I imagine that there are a couple of ways you could respond to that. Maybe you want to call it abandonment or whatever it is, exactly. Vulnerability, rejection. I think that you can turn inward and be very hurt and bitter and that would have been an easier choice. But she understands that Banner did what he had to do. Certainly she’s not going to be the person to chastise someone who’s not ready to open up. I don’t think she’s taking it personally.

Is she kind of like, “Hey, your loss?”
I don’t think even it’s that. I think she’s just, it’s not the right time. It’s one of those things where you think of the person with a lot of fondness. You keep that in a warm place in your heart for them. It would have been very easy for us to take that and turn it into bitterness in this film and have her be reactive. But that would be out of character, I think.

Will that storyline continue?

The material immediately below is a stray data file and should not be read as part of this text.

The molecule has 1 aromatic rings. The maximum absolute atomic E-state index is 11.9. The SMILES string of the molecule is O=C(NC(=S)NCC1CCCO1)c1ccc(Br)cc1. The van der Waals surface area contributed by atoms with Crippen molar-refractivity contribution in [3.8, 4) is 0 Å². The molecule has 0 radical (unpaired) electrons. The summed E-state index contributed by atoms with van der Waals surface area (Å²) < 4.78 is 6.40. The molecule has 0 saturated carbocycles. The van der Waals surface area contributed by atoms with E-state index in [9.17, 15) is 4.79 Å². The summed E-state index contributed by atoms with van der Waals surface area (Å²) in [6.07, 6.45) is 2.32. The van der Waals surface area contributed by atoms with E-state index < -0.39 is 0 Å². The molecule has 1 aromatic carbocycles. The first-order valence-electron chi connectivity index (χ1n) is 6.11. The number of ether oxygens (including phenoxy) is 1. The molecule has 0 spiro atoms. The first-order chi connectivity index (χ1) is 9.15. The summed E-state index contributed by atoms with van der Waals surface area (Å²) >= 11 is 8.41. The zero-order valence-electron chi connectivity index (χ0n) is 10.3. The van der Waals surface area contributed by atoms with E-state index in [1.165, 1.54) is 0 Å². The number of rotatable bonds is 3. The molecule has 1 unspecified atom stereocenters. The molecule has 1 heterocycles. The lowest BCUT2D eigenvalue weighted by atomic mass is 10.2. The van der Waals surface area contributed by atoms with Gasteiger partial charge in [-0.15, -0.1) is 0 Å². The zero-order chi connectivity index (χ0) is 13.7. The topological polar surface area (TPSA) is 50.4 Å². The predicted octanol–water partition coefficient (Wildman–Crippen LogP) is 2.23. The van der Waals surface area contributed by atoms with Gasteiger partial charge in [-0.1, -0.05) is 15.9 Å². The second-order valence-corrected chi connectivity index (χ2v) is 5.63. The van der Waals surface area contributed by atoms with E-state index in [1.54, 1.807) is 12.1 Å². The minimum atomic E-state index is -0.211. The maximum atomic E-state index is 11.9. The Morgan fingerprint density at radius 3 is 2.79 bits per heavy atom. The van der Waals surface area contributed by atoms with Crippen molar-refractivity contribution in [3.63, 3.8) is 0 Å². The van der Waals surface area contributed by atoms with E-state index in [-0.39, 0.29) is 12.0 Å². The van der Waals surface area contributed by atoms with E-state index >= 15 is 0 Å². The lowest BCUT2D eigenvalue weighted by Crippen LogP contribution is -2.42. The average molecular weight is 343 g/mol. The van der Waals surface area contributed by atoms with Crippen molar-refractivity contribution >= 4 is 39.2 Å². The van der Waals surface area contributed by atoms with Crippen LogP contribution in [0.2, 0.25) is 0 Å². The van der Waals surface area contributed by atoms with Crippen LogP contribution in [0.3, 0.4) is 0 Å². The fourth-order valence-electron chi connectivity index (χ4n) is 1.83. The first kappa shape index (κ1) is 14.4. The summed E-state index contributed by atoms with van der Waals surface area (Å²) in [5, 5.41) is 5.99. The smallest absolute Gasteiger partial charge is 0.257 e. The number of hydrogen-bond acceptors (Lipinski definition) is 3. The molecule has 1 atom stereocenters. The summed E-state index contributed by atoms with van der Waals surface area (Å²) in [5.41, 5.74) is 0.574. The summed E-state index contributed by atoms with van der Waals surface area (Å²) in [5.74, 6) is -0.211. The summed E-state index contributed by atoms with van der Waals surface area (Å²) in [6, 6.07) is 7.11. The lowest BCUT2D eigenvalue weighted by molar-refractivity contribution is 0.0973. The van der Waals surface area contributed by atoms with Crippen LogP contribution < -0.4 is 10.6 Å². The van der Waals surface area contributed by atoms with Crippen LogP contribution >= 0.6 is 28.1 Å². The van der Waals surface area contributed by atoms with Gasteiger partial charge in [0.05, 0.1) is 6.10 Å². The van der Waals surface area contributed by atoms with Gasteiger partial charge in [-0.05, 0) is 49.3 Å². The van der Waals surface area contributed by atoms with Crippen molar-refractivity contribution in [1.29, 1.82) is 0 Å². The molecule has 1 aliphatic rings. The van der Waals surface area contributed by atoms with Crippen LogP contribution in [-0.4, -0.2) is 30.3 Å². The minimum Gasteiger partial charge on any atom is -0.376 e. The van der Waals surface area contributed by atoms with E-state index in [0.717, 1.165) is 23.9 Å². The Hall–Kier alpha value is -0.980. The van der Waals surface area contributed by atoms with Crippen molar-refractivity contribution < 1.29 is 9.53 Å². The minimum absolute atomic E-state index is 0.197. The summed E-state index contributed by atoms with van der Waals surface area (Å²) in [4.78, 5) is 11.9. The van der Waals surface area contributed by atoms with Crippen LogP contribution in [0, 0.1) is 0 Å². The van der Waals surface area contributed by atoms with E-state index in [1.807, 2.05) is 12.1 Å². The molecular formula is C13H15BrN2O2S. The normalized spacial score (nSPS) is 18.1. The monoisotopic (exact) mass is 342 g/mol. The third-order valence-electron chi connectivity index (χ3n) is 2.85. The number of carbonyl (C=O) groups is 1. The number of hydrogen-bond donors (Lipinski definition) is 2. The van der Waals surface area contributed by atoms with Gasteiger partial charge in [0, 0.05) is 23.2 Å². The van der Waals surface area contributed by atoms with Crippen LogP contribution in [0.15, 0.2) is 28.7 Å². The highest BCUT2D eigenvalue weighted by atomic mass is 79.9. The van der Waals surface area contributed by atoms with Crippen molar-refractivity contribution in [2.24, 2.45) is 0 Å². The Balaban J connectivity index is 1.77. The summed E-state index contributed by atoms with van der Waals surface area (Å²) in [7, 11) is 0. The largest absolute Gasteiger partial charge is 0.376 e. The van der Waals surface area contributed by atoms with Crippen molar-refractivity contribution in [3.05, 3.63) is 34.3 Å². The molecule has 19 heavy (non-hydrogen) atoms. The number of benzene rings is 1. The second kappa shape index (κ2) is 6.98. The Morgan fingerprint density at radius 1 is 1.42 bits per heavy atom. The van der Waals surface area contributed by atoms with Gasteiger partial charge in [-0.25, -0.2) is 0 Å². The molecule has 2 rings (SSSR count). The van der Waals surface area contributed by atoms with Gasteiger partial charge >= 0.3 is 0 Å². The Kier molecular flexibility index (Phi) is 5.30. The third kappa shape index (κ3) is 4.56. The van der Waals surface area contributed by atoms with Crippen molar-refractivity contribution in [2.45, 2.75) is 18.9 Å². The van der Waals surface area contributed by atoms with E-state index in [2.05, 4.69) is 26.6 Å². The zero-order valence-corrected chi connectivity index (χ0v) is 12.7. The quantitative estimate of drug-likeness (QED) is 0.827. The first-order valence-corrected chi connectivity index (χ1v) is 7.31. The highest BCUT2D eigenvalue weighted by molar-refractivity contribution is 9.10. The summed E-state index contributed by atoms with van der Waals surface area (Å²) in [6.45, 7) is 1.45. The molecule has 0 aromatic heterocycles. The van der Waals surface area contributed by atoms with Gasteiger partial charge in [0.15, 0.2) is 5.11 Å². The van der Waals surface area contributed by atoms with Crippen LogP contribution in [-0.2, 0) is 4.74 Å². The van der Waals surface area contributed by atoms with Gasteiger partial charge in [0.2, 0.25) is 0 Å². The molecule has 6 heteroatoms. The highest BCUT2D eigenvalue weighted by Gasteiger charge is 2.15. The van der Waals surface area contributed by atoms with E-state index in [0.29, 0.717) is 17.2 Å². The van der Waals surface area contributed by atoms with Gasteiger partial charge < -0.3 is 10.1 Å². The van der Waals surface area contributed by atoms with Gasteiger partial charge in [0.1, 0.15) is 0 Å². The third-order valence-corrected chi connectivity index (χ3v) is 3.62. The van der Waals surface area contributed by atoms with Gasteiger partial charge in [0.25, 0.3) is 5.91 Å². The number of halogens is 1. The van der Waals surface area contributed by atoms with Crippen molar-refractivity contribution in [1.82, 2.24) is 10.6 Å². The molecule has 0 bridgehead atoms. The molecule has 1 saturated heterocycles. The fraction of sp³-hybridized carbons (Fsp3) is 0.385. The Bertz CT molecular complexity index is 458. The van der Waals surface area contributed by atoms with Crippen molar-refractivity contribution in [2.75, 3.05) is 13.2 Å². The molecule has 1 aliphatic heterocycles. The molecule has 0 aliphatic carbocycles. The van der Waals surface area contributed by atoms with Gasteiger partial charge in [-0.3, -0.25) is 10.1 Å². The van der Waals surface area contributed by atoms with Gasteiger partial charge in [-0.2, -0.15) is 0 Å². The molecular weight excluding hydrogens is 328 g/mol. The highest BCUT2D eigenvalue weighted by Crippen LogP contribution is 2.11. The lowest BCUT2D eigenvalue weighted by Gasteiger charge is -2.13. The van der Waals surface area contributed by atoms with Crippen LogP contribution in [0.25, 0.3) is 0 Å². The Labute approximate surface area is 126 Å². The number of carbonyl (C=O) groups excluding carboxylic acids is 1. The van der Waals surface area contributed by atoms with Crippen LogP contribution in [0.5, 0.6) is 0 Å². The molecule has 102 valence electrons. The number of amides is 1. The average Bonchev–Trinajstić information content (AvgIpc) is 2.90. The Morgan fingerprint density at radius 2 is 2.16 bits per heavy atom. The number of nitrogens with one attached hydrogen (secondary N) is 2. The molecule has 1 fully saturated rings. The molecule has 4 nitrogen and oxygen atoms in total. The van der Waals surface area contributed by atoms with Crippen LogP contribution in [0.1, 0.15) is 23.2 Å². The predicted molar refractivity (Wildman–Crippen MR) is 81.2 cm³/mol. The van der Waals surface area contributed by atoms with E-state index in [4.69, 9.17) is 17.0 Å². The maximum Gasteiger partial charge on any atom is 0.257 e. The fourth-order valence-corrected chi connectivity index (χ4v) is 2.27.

I don’t know. There is little room for romance in Civil War; I think there is a lot going on that doesn’t really involve big heart-to-hearts. I mean it’s certainly in there and there’s references to it. But this is not the opportunity for us to explore the Widow’s deep, personal backstory.

What do you hope for the character as the Marvel Cinematic Universe keeps expanding?
My hope for the Widow is, we’ve certainly grown from film to film. We’re building these different layers of her character. And seeing her, I think we’ve kind of grown together. She’s very capable — and I think she’s emotionally capable. I think you’ll see her coming into her own in this story.

Do you get much input into what she does and what she says?